In the celebrated article, "Modular Elliptic Curves and Fermat's Last Theorem", published in the Annals of Mathematics
142 (1995), 443-551, Andrew Wiles allegedly proved Fermat's Last Theorem that states that there do not exist
strictly positive integers a,b,c and an integer n > 2 such that a^{n}+b^{n}=c^{n}.
This first attempt turned out to have a serious gap that was allegedly filled by a follow-up paper, also
published in the same journal, and co-authored with Richard Taylor.
It turns out that even this latter "fix" must be flawed, since we found an *explicit* counterexample,
that unfortunately is too large to be stored in any one computer. Even the storing of a,b,c, and n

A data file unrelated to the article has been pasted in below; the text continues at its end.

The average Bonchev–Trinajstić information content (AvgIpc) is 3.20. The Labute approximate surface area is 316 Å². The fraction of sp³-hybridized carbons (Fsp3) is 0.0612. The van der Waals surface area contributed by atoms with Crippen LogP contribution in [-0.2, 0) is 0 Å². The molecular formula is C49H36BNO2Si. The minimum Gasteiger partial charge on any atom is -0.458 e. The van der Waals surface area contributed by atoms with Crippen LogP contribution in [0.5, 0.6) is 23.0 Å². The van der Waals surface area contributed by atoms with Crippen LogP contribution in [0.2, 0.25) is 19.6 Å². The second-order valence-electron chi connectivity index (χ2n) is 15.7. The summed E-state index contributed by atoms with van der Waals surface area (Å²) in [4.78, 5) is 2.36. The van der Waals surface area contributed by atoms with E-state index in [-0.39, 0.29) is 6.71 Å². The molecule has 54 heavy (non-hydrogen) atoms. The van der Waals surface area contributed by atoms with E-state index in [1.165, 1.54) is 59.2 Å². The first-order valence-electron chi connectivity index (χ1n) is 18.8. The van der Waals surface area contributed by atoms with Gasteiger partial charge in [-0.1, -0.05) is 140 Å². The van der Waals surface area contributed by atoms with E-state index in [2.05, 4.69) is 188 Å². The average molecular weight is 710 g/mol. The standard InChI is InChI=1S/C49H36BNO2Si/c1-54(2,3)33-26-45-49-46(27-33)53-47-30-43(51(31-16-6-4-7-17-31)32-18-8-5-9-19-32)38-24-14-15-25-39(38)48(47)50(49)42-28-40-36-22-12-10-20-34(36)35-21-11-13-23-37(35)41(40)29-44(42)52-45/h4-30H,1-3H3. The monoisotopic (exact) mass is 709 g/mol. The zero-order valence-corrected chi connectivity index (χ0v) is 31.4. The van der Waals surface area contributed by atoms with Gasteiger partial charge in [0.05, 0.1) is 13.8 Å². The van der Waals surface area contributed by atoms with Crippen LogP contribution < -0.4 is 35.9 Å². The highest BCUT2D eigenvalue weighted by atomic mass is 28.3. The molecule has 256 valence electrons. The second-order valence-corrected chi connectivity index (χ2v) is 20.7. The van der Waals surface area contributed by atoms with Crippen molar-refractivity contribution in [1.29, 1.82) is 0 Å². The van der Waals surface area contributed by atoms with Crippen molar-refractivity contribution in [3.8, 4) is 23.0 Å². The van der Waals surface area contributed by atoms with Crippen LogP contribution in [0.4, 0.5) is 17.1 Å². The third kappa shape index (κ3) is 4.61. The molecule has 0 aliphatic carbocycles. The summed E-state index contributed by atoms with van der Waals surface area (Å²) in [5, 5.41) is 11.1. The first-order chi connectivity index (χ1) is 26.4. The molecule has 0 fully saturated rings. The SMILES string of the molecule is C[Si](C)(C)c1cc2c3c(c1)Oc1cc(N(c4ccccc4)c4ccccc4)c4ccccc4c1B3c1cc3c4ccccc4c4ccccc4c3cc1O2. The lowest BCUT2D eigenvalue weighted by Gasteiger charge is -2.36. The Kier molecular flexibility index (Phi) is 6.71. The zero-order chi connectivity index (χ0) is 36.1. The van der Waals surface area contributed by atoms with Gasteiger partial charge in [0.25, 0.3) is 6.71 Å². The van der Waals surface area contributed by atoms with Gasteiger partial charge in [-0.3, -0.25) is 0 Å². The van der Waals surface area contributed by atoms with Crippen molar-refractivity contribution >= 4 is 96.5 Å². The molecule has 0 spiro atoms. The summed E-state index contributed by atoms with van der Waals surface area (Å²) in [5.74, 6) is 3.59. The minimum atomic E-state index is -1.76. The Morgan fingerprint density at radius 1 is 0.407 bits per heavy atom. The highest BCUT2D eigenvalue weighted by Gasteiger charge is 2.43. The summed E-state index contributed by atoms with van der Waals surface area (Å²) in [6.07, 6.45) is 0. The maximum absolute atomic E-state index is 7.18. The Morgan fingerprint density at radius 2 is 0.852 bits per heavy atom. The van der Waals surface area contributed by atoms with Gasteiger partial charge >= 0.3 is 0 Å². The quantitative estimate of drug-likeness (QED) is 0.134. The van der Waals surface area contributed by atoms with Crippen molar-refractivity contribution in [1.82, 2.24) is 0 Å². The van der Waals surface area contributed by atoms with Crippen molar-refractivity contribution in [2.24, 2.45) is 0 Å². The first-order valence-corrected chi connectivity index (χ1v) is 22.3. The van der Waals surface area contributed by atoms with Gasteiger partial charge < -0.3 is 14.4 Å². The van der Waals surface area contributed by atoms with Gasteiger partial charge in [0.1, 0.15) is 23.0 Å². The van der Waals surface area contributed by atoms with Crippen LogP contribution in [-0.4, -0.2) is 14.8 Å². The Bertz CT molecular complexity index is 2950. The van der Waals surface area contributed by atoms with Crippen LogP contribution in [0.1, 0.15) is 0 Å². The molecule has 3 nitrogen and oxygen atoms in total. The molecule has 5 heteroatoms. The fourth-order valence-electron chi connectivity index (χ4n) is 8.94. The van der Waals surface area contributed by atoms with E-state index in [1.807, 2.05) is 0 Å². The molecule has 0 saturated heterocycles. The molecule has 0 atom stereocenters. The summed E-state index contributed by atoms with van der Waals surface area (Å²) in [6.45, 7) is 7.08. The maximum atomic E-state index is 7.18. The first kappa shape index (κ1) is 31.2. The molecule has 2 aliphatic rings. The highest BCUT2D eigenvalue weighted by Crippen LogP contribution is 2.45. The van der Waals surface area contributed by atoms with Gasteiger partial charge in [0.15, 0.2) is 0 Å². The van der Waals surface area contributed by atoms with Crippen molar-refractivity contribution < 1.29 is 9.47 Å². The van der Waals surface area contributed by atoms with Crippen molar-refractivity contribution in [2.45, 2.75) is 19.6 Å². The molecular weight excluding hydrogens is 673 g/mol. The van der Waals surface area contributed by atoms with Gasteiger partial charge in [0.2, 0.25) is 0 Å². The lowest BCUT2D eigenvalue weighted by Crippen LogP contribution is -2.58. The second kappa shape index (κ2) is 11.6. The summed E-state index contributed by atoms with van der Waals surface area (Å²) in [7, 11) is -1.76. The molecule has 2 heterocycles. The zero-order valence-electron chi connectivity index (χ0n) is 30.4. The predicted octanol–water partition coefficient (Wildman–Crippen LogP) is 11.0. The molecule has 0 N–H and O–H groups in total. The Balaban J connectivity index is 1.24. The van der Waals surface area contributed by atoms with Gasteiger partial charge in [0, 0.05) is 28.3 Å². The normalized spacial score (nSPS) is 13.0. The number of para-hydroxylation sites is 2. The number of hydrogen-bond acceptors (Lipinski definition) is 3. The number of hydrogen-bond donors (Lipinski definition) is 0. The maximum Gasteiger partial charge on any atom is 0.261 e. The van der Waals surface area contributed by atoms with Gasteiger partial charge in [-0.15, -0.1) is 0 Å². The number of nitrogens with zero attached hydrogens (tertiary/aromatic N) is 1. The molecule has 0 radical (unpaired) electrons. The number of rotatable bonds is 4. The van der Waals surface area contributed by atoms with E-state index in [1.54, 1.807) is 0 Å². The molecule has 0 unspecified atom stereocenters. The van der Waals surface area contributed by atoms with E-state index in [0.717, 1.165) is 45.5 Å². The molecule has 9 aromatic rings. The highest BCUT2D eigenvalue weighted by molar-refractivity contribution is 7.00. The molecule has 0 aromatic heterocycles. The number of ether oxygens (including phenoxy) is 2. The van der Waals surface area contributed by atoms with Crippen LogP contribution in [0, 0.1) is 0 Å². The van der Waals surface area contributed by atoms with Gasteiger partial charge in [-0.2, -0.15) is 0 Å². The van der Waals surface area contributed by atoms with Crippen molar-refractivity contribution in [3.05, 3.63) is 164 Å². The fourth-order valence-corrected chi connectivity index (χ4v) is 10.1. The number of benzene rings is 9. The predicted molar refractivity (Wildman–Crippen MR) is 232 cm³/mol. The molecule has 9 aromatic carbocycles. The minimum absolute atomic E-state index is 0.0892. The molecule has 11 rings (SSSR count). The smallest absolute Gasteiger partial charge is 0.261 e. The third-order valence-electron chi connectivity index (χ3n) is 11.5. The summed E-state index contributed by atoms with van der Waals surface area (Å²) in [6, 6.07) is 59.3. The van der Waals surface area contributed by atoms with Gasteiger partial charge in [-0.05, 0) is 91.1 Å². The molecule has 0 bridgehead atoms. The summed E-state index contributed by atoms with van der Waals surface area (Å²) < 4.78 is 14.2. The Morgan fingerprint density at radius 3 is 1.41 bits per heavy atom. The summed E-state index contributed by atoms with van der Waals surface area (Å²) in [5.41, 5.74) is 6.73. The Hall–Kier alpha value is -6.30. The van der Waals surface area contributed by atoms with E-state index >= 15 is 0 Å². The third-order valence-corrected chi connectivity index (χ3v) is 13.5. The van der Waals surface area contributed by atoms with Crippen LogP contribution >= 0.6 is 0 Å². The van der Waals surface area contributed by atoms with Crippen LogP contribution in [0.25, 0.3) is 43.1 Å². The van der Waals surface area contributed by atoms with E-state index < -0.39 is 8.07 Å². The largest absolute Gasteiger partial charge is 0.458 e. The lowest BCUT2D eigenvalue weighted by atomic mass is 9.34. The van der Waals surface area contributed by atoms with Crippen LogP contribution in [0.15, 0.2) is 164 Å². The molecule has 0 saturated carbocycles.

each requires several computers, and can only be described using holographic images (i.e. by
using the Chinese Remainder Theorem). In this article, we describe the novel algorithm
that lead to this counterexample (of course, an exhaustive search would be unfeasible),
and give instructions for anyone who wishes to independently verify it. Due to the enormous size, it
is unlikely that anyone would have the resources for a complete verification, but by taking
randomly chosen primes, and once again using the Chinese Remainder Theorem, it could be
verified with probability 1- ε for any desired ε > 0.

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